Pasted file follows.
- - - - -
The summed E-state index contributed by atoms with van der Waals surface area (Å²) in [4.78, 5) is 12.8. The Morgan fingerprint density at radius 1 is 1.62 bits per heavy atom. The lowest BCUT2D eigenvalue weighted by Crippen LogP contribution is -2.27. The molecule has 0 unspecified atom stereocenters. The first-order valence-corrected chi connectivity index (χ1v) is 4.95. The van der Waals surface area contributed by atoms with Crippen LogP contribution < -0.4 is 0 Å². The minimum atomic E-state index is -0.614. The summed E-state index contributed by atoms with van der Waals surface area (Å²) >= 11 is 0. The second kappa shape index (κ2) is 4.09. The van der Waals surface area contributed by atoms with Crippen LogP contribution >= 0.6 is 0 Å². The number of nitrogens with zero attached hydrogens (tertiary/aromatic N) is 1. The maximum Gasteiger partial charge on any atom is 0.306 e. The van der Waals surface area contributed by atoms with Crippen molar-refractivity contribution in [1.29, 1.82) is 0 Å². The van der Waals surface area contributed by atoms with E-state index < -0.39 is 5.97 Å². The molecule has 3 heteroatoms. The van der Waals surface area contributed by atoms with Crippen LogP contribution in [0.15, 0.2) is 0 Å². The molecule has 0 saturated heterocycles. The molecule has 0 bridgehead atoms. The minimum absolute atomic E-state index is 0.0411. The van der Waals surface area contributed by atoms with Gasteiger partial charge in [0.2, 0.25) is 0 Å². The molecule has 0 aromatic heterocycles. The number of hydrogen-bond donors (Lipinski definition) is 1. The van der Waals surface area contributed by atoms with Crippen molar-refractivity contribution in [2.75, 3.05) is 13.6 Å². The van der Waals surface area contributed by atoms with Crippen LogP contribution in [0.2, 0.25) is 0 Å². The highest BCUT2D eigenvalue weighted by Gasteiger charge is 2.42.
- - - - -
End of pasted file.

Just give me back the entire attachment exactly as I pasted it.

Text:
The summed E-state index contributed by atoms with van der Waals surface area (Å²) in [4.78, 5) is 12.8. The Morgan fingerprint density at radius 1 is 1.62 bits per heavy atom. The lowest BCUT2D eigenvalue weighted by Crippen LogP contribution is -2.27. The molecule has 0 unspecified atom stereocenters. The first-order valence-corrected chi connectivity index (χ1v) is 4.95. The van der Waals surface area contributed by atoms with Crippen LogP contribution < -0.4 is 0 Å². The minimum atomic E-state index is -0.614. The summed E-state index contributed by atoms with van der Waals surface area (Å²) >= 11 is 0. The second kappa shape index (κ2) is 4.09. The van der Waals surface area contributed by atoms with Crippen LogP contribution >= 0.6 is 0 Å². The number of nitrogens with zero attached hydrogens (tertiary/aromatic N) is 1. The maximum Gasteiger partial charge on any atom is 0.306 e. The van der Waals surface area contributed by atoms with Crippen molar-refractivity contribution in [1.29, 1.82) is 0 Å². The van der Waals surface area contributed by atoms with E-state index < -0.39 is 5.97 Å². The molecule has 3 heteroatoms. The van der Waals surface area contributed by atoms with Crippen LogP contribution in [0.15, 0.2) is 0 Å². The molecule has 0 saturated heterocycles. The molecule has 0 bridgehead atoms. The minimum absolute atomic E-state index is 0.0411. The van der Waals surface area contributed by atoms with Gasteiger partial charge in [0.2, 0.25) is 0 Å². The molecule has 0 aromatic heterocycles. The number of hydrogen-bond donors (Lipinski definition) is 1. The van der Waals surface area contributed by atoms with Crippen molar-refractivity contribution in [2.75, 3.05) is 13.6 Å². The van der Waals surface area contributed by atoms with Crippen LogP contribution in [0.2, 0.25) is 0 Å². The highest BCUT2D eigenvalue weighted by Gasteiger charge is 2.42.